In an article for Forbes.com, by Marc Edelman, an associate Professor of Law at the Zicklin School of Business, he lists 21 reasons that he believes support the argument of paying college athletes as university employees. The sum of the article generally amounts to theme that student athletes are treated more like employees as opposed to students, and that the NCAA rakes in huge profits because of these athletes, but does not distribute them fairly. However, I maintain that not only would treating student athletes as employees have serious repercussions, but that athletes actually receive more than enough compensation from universities. Allow me to refute a few of the arguments that Edelman highlighted in his article.
- “The typical Division I college football player devotes 43.3 hours per week to his sport — 3.3 more hours than the typical American work week.”
- 80% of college students need to hold a job while going to school (this often must contribute to their tuition/housing, which athletes don’t have to worry about) and on average this requires at least 20hours per week, in addition to approximately 45hours in class/studying.
- Although the NCAA claims college athletes are just students, the NCAA’s own tournament schedules require college athletes to miss classes for nationally televised games that bring in revenue.
- Teachers are almost always required to accommodate student athletes and their schedules. In addition, students in the debate club also have to miss classes for tournaments! Should they be compensated too? Most would say know, since they chose to pick up that extra-curricular, and they will most likely be benefitting from it in the long run.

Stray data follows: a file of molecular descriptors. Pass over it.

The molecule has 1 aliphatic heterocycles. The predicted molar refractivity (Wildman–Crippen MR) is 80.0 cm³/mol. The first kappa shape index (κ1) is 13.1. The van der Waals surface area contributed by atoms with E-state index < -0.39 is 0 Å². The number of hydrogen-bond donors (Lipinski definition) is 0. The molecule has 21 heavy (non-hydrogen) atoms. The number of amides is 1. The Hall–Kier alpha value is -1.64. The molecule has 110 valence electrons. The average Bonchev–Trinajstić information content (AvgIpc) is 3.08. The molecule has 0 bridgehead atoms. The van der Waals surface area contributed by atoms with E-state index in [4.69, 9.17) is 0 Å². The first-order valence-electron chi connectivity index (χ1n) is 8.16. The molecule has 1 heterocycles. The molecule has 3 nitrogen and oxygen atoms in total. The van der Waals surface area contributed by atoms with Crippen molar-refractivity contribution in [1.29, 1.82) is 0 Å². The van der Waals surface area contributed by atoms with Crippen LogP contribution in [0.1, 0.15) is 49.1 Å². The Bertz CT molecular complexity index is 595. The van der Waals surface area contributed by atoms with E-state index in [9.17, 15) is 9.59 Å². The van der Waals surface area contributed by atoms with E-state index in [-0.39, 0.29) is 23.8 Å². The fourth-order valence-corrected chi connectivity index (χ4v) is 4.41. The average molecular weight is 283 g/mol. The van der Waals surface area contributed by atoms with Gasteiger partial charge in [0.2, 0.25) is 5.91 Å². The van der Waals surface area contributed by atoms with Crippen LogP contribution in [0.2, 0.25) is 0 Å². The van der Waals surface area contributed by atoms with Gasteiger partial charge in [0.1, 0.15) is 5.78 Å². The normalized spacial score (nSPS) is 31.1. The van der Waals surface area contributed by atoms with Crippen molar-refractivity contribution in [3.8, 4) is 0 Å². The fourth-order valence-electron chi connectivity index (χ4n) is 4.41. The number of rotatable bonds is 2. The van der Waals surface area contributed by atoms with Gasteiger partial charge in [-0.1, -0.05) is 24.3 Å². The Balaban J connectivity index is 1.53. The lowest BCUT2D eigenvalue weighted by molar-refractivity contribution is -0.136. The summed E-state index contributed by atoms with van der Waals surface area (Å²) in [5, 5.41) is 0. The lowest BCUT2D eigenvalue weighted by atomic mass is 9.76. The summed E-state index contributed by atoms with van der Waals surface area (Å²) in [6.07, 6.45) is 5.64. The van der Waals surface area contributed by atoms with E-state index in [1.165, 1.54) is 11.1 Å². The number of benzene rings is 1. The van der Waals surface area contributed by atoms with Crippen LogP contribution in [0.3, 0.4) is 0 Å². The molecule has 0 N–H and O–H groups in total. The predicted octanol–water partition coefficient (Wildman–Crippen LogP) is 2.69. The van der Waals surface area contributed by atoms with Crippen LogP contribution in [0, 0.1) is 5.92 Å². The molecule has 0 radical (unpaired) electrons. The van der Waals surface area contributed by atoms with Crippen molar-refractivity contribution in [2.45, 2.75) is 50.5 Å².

- Much of the huge revenues collected from college athletics do not go directly back into the classroom. Instead, a substantial share of college sports’ revenues stay ”in the hands of a select few administrators, athletic directors, and coaches.”
- Coaches and administrators are NOT students. Thereby, of course they are considered employees by law and must be compensated as such. The majority of the revenue from college athletics is cycled back into college athletics, in a way its somewhat of a self-sustaining system. Funding for the “classroom” is often from aggregated from tuition fees and grants. That being said, there is a plethora of ways as to how individual universities divvy up their funding, and who is to say which way is correct?
- At other schools, college coaches regulate student-athlete speech on Facebook and Twitter — even when their sport is not in session.
- Words have consequences. In the news age of social media, this applies to just about anyone with some form of social media. In fact, there have been countless incidents of everyday students facing consequences for inappropriate social media use.